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Solunar Theory

This is part 4 of a series of articles on the theories of the different factors which produce good and bad fishing conditions. The theories aren't necessarily mine, although I've attempted to provide a thoughtful summary of information I have researched, with some modification based on personal experience.

I'm not entirely convinced that you should solely base your decision on whether to go fishing, on the measurement of the positive or negative factors based on theory. Although a number of the positive factors may indicate that the fishing will be good at your regular spot, I think to a large degree that the negative factors mean that you have to find and catch the fish in a different fashion than you would normally.

Solunar Theory

Solunar theory is one of the more interesting factors affecting fishing to consider. Solunar is short for SOlar LUNAR. Solunar theory essentially postulates that the position of the moon and sun effect fishing success. Many of the articles on solunar theory seem to be reprints of the same material, this article is intended to try and simplify the most relevant aspects of the theory in simple to understand language.

Daily Peak Times.

The theory is that when the moon is directly overhead, and directly underneath you (the other side of the world), there will be peak feeding periods. In addition, there are two periods of the day when the fishing is also good. Those are moon rise, and moon set.

If you have been watching the moon, you can predict yourself to some degree of accuracy when the peak times are going to be. But if you haven't been observing the moon or would like to predict in advance the peak periods, you need to know where you are in longitude/latitude, or the name of the nearest city. You can then look up the times in the tables provided free of charge by the U.S. Naval Observatory.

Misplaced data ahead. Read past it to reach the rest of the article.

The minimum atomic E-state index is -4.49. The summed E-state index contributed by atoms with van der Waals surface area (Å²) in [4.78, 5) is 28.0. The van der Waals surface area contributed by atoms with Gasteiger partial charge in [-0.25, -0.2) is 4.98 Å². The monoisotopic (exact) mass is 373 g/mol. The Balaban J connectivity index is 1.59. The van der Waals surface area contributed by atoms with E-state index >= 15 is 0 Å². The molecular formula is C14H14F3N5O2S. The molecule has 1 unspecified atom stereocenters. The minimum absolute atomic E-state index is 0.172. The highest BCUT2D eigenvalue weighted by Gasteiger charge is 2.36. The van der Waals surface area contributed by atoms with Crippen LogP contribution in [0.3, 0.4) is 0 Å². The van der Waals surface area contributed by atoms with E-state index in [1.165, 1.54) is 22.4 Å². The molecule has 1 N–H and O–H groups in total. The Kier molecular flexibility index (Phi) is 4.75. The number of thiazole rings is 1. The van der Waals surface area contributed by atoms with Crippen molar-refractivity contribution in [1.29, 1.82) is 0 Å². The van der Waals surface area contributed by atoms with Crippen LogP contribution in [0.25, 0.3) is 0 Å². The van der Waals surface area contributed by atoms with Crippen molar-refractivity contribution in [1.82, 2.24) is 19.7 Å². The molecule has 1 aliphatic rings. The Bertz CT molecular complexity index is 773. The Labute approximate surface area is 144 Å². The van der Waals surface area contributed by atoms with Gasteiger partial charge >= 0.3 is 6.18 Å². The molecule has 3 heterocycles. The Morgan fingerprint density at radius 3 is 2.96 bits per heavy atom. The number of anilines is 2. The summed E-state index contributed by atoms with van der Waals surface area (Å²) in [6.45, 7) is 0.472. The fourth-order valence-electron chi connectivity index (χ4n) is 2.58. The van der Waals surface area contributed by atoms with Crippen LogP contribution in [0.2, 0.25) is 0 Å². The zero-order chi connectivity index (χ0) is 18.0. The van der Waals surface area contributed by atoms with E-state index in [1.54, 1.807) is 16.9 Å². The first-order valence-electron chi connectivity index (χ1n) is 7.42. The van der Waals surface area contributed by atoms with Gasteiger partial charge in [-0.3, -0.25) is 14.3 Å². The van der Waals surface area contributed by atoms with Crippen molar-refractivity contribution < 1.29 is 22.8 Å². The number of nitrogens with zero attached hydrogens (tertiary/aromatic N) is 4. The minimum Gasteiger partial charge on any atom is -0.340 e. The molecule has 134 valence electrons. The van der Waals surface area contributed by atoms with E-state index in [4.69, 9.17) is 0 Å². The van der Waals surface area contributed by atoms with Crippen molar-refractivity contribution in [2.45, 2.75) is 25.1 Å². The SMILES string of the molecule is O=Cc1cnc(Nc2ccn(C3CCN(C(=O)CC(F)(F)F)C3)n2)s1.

Monthly Peak Day

When the moon and sun are in the same sky, the gravitational pull of each works together, and causes the biggest overall solunar effect. The next best period is when the sun and moon are completely opposite each other. When they are in the same sky, you have a "new" moon, caused because the sun is behind the moon. The sun and moon being in opposite skies, results in a full moon.

Yearly Peak Month

In June, the solunar effect is the highest. During New Moon, both sun and moon travel the sky together, and during the full moon, the sun and moon travel completely opposite each other.

Ok, Now It's Getting Stupid Out There!

We know that dawn and dusk are also prime fishing times, and I particularly favour dawn. So when you have dawn and dusk hit at the same time that the moon is directly overhead or underfoot - ya, BINGO! And if it's a new moon overhead at dawn in June, why wouldn't you be fishing!

It Can't Be That Simple

You're right, it's not that simple. Weather, wind, sun, rain and lots of other factors also come into consideration and need to be kept in mind. Other articles in this serious attempt to line these factors up for you.

If in doubt?

Go fishing.

By David Girdwood
Manager, Thefishingnut

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